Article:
Others are being overlooked altogether.

Nicolas Pepe has been an unused substitute in the last five games. Lokonga has been pulled out of the side just when it seemed he had found his feet. Mohamed Elneny was given 90 minutes at Old Trafford, having barely featured all season, only to find himself back on the bench, unused, at Goodison Park.

It all feels muddled and while Monday’s game might have ended differently had Everton’s Ben Godfrey not somehow escaped punishment for his stamp on Takehiro Tomiyasu’s face in the first half, Arsenal were already struggling at that point.

Arsenal are taking a high volume of shots from distance
Arsenal are taking a high volume of shots from distance

Individuals are out of form, Thomas Partey chief among them, but this was another game to heighten the lingering sense of ambiguity about Arteta’s overarching offensive strategy.

Arsenal are taking more shots at goal this season but many of them are speculative and creativity is still lacking. Only Norwich have created fewer big chances among Premier League clubs.

Arsenal have scored just 18 goals in 15 Premier League games so far, placing them 12th in the division this season, and the underlying data offers little reassurance. In fact, their net expected goals total of -3.9 ranks them even lower, at 14th.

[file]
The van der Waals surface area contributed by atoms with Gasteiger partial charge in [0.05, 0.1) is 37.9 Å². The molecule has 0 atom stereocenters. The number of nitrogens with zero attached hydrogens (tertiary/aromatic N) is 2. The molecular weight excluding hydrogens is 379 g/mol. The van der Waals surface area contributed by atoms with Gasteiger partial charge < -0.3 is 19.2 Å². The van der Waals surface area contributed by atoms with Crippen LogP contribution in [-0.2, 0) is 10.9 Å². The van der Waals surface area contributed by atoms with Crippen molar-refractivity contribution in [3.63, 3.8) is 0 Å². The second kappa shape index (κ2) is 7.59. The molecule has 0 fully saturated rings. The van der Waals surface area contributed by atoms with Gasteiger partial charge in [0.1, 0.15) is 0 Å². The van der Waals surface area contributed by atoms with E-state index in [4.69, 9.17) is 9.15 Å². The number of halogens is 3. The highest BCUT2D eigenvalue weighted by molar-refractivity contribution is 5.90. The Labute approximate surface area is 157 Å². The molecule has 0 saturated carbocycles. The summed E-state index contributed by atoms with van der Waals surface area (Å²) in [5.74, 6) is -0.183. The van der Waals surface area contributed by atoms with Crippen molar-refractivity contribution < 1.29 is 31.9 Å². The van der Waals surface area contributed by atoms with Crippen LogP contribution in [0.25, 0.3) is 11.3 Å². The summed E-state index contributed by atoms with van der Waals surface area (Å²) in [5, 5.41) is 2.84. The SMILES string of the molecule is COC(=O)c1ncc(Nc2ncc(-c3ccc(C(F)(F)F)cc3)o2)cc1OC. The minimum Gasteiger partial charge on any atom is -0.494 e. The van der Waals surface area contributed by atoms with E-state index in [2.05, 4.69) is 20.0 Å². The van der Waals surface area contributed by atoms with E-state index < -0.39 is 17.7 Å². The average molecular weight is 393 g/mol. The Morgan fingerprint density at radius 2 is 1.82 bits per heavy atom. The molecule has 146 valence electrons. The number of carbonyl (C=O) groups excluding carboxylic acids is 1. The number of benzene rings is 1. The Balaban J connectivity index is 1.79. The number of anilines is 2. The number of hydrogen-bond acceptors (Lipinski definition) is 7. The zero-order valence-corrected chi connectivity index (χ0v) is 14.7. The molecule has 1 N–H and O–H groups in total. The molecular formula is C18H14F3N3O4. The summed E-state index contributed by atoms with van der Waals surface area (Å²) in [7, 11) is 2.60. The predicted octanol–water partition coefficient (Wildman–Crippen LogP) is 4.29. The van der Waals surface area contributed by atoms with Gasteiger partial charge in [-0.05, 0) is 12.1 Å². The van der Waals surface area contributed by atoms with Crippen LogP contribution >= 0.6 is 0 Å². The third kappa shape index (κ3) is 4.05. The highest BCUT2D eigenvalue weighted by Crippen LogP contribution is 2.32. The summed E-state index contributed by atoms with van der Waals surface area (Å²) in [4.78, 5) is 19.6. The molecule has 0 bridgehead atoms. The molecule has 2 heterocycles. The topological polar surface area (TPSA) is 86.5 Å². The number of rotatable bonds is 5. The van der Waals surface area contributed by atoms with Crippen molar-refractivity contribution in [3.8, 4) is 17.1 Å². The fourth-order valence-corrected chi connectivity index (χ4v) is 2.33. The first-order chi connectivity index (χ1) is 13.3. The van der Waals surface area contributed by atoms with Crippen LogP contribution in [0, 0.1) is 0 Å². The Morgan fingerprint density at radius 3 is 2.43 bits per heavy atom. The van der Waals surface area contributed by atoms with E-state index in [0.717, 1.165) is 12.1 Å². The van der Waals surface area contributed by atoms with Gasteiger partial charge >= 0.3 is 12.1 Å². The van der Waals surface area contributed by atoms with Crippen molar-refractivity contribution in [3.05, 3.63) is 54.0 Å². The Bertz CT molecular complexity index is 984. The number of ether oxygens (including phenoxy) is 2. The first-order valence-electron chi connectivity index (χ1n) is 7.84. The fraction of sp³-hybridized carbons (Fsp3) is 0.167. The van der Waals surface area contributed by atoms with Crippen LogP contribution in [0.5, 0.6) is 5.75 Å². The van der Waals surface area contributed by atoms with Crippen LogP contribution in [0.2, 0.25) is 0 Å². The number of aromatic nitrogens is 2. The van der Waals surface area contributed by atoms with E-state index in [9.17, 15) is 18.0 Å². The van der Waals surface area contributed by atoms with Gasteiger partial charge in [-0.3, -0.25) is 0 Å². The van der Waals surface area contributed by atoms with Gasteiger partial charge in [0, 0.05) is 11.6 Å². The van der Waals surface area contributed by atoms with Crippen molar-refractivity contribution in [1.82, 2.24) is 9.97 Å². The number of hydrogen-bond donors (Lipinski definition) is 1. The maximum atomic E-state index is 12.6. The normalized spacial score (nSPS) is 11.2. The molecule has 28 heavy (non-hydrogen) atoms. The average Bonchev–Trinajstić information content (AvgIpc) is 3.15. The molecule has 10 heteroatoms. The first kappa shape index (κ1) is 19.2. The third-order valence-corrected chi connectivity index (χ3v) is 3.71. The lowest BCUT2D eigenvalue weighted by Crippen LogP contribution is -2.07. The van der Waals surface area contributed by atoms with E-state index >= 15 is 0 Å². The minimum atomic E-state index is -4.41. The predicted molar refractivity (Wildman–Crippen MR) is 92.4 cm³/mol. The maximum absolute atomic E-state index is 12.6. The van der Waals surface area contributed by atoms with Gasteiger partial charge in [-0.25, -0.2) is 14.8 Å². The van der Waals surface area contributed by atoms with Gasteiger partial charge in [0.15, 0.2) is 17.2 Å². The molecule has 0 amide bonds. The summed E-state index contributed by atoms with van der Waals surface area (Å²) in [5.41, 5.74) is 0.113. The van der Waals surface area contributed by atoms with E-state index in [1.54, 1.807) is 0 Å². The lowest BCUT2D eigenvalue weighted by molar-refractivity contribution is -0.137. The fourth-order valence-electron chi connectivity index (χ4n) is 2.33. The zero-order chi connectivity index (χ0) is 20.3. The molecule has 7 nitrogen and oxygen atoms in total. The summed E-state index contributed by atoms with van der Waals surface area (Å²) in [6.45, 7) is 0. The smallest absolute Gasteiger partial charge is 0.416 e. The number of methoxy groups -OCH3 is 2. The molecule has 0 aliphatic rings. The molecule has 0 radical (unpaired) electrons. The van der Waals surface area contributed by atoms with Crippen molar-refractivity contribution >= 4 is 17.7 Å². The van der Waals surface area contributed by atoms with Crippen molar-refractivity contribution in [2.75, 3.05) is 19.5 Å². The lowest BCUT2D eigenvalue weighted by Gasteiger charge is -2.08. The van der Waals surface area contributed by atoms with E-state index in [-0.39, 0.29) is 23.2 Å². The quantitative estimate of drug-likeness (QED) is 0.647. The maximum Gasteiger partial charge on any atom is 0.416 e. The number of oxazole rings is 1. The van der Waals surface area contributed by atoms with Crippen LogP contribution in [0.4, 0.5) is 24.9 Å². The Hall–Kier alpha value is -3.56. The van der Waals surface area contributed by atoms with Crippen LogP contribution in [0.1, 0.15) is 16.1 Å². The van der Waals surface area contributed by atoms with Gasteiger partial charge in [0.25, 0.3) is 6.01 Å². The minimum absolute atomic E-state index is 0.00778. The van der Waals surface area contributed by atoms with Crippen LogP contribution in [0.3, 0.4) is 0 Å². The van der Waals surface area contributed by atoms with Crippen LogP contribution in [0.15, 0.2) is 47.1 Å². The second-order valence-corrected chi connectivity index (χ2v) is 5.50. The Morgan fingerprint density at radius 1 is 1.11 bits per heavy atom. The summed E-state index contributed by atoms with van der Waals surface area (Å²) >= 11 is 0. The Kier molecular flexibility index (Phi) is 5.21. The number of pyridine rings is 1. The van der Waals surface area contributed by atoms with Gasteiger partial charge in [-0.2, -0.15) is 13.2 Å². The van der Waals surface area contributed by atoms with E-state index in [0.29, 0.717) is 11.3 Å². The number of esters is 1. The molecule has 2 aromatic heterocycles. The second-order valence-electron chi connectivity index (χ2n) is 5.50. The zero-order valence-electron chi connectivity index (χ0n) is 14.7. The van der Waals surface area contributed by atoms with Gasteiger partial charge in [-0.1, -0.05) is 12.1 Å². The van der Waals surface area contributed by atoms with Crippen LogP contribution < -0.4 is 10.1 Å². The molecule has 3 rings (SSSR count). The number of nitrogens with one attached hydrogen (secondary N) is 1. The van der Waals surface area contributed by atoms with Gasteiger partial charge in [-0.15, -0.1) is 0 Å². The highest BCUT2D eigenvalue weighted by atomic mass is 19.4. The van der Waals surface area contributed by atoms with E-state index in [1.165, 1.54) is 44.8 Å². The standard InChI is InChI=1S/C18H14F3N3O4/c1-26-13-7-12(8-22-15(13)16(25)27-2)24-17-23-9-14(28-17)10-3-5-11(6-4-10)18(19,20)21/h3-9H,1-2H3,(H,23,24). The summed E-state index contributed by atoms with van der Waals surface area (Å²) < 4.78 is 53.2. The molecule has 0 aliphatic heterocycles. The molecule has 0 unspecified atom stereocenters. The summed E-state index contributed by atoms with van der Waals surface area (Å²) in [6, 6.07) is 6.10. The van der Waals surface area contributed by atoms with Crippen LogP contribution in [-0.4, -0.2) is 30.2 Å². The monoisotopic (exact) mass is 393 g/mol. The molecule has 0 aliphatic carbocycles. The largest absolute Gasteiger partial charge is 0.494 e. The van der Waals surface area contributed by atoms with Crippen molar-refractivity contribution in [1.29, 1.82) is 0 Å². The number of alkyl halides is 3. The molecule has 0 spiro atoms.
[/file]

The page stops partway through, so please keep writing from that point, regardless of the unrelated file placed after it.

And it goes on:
It could be argued those numbers are skewed by Arsenal’s heavy defeats against Manchester City and Liverpool but the meeting with Everton was the ninth game this season in which they have been outperformed by their opponent in terms of expected goals.

It is actual goals that really matter, of course, but another worry is how Arsenal react to scoring them.

Martin Odegaard’s strike at Goodison Park should have been a platform to build on but, like Emile Smith Rowe’s opener at Old Trafford four days earlier, it instead prompted Arsenal to cede control and hand their opponent the initiative.


“In the Premier League, when you have the opponent there for the taking, you have to kill the game,” said Arteta afterwards. No arguments there. But out on the pitch Arsenal could be seen timewasting with 20 minutes still to play.

His players seem unsure whether to stick or twist after taking the lead and it is a reoccurring issue, as shown by the fact they have dropped eight points from winning positions this season – matching their total for the whole of the last campaign in only 15 games.

All this is coming at a time when they should be better. Arteta has reshaped the side to his liking. The lighter schedule afforded by their failure to qualify for Europe has given him more time with the players on the training pitch. And yet familiar problems are still unsolved. The fog of ambiguity around their playing style remains.

Arteta wants more from his team. He is entitled to ask for that after their recent performances. But events at Goodison Park on Monday night were a reminder that he must look inwardly too.